Twelve Questions: Kelvin Cruickshank

Kelvin Cruickshank is a psychic medium who worked on the Sensing Murder TV show and does public readings around the country. He's just published his fourth book, Inside the Medium, and says his dad was once his biggest sceptic.

Kelvin Cruickshank says women are more open to the spirit world than men. Photo / APN
Kelvin Cruickshank says women are more open to the spirit world than men. Photo / APN

1. Go on, tell me: What will Question 12 be?

Do you think your interviewer should be shouting lunch today?

2. Have you ever met a psychic you didn't like?

Absolutely. There's a few of whom I think don't work from the heart. A lot of people are working as mediums for their ego or status. It's not that they're pretending, because they think they are a medium, but they are not. They are not talking to dead people.

3. You address a fair bit of your new book, Inside the Medium, to sceptics: do you get sick of justifying what you do?

Most stay away these days but I have enjoyed the challenges that come. If the sceptics are happy being sceptical, then I'm happy for them. Bless them.

4. What do you tell your children about life after death?

I tell them just what I tell the public - that when we cross over we don't die, we continue on. Home (Heaven) is a beautiful place and we are here to learn and absorb things. Where we are now is a big school for us.

5. I've never understood why, if spirits are talking to you, they don't just come out and say it. Why are there always just hints about who and what they are saying?

Because they're dead. It ain't that easy, aye.

6. Has being a medium made you wealthy?

I drive a Hilux ute, not a Maserati.

7. Describe your childhood.

My mum was pretty much a hippy when I was young - we went to Sweetwaters festivals and Nambassa. Then she shot off to university and Dad cared for the kids. We had a very open childhood, understanding all walks of life, which was good.

8. How have your parents coped with what you do?

Dad always used to say "that's a load of bullshit", "that's a lot of crap". I got to the point where I said if you can't accept me then let me go on my journey - and I didn't see him for a while. But then he saw me on TV [with British psychic Colin Fry] and rang me up and said "you're helping people aren't you boy?" and he came to a show and has been my biggest fan since. Mum is now an Anglican hospital chaplain and she said for years that she didn't understand - but then she had her own experience with a dying woman who she was caring for in hospital, who had three spirits turn up just before she died. Now she gets it. That was a big thing for my mum because she's very religious.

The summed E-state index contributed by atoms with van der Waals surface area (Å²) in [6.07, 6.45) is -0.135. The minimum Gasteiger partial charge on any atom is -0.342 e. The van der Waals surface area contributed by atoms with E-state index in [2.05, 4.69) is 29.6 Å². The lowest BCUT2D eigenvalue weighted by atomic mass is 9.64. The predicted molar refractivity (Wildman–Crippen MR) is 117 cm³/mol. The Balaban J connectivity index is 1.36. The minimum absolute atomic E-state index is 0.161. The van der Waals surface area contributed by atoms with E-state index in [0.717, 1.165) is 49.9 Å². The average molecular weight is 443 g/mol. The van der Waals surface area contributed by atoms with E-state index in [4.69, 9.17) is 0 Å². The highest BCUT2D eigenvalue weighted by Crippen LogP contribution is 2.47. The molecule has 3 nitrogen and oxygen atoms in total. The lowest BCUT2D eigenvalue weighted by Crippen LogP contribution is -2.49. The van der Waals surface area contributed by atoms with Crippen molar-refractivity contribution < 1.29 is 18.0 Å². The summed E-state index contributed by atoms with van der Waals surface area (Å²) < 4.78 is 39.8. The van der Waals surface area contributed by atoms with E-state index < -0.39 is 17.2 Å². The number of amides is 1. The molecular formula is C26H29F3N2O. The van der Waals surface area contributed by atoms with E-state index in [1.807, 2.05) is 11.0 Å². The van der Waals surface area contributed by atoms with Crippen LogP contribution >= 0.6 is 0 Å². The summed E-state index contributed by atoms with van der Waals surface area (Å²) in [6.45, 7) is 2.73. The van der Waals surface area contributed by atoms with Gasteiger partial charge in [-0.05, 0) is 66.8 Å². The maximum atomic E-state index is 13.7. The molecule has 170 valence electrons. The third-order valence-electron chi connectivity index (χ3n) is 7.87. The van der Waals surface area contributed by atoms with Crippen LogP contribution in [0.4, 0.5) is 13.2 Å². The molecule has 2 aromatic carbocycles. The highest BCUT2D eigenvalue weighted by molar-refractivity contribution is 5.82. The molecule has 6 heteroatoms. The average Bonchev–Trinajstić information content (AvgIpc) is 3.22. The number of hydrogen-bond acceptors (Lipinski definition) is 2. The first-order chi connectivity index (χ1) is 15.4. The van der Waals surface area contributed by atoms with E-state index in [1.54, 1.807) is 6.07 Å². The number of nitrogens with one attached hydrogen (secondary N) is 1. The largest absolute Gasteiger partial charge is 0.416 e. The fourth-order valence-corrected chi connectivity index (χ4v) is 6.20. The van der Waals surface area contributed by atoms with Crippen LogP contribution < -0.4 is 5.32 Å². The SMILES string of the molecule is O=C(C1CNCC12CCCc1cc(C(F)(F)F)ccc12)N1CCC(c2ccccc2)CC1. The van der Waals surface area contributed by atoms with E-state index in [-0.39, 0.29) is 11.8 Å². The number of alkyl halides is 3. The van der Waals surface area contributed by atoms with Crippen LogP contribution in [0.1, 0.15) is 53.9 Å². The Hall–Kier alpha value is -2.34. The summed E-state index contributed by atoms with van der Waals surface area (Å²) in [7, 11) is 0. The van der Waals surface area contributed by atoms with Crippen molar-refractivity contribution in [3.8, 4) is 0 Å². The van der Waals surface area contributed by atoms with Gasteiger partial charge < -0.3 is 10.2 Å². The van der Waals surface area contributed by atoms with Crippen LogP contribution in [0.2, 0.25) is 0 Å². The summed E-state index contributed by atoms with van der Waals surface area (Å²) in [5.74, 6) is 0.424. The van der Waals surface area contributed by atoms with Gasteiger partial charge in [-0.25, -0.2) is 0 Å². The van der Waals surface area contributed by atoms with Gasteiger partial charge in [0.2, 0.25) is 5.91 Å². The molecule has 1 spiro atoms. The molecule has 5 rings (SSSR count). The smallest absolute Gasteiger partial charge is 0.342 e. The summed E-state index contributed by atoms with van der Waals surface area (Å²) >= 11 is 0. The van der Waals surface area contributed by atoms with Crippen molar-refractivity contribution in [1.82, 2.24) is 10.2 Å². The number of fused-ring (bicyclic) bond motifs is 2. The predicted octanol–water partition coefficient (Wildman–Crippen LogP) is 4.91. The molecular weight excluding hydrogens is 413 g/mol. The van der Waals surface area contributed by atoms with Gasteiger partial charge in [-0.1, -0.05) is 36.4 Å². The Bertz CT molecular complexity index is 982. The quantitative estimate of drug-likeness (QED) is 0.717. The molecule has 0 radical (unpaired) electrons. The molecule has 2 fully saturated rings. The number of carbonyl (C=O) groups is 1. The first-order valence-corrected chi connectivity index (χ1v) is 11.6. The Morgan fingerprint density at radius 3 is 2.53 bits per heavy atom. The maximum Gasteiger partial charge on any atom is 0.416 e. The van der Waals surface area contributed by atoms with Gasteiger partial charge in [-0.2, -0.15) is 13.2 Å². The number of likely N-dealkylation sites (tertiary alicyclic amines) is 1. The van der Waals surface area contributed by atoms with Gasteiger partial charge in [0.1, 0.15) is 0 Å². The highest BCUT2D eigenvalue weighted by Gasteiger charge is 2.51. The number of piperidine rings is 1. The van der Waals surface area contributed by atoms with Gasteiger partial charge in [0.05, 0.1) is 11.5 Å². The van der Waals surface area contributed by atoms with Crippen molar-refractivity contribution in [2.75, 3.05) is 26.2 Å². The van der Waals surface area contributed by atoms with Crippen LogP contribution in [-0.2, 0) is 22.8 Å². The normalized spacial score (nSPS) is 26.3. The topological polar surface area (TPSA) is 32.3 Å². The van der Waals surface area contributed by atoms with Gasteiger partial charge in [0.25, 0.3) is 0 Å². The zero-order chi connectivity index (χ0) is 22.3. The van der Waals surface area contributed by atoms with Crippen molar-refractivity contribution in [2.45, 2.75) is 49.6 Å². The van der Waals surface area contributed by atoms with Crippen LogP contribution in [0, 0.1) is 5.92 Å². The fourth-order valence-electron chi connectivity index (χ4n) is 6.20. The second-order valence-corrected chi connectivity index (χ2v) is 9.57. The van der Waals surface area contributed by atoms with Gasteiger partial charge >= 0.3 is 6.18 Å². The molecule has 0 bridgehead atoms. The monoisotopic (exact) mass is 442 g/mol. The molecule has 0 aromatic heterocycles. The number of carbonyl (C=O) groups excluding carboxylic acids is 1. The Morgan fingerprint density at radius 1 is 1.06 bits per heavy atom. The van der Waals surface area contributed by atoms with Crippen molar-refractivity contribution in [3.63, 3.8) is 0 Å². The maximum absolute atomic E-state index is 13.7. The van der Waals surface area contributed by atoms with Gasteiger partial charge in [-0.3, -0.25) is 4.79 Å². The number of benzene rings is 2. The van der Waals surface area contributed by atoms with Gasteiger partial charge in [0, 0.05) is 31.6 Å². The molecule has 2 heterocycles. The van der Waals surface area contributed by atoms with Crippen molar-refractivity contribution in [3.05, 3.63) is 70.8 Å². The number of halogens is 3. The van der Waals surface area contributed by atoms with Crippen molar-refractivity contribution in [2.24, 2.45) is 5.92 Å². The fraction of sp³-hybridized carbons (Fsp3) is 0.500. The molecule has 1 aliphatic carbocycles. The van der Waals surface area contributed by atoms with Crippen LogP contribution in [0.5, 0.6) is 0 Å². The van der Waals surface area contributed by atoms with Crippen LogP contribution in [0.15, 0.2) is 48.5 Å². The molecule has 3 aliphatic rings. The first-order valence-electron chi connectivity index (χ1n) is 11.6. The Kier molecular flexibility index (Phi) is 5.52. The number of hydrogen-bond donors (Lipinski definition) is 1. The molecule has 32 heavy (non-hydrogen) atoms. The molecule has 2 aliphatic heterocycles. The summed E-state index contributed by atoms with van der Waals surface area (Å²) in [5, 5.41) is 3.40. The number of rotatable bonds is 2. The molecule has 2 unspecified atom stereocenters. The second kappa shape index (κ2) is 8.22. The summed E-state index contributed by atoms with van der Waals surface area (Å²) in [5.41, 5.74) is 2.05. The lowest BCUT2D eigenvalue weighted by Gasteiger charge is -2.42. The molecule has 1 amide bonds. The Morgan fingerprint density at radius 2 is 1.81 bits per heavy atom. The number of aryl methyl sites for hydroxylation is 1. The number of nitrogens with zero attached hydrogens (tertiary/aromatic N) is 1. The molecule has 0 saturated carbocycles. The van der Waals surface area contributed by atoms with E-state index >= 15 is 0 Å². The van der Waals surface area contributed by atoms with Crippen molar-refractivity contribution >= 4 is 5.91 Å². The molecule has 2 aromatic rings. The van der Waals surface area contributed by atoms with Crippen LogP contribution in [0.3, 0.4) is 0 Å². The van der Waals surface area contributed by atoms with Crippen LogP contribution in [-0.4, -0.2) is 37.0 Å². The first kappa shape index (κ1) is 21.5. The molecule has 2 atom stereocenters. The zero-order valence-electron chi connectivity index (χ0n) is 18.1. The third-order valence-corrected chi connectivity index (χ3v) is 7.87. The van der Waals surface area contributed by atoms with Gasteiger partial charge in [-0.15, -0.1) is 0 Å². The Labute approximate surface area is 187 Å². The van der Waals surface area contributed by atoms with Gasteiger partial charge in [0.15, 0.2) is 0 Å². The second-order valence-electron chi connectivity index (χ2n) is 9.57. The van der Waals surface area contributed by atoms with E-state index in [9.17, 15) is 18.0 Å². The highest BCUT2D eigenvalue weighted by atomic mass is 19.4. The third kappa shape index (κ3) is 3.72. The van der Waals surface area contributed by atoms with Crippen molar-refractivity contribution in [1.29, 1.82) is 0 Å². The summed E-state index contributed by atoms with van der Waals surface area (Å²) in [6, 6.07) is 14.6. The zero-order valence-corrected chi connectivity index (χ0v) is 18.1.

9. You were diagnosed at one stage with having ADHD: what were your symptoms and what were they really masking?

I was so active in mind because I was trying to keep away from the dead people and that was misread by doctors who threw drugs down my throat. They only masked the truth for a short time.

10. Why did Sensing Murder never actually solve a crime?

We as mediums were asked to sense murder, not solve murder. But it appears to me that even when we hit the nail on the head, even with names and places and amazing detail, it wasn't enough. New Zealand authorities require hard evidence, which is difficult to come up with many years after the tragic event.

11. Your audience seems predominantly female - is it your good looks or are women more attuned to the spirit world?

I'd be most disappointed if they came only for a perve. I actually have important things to say and share. Yes, a lot of females are connected as they are open to it. I wish more blokes were like that and they are getting there slowly.

12. Do people ask you to do party tricks?

All the time. However, there is a right place to do what I do and a wrong place. Being on the booze at a party then talking to dead people just to appease others is incredibly disrespectful. And besides, I'm not a freak show.

- NZ Herald

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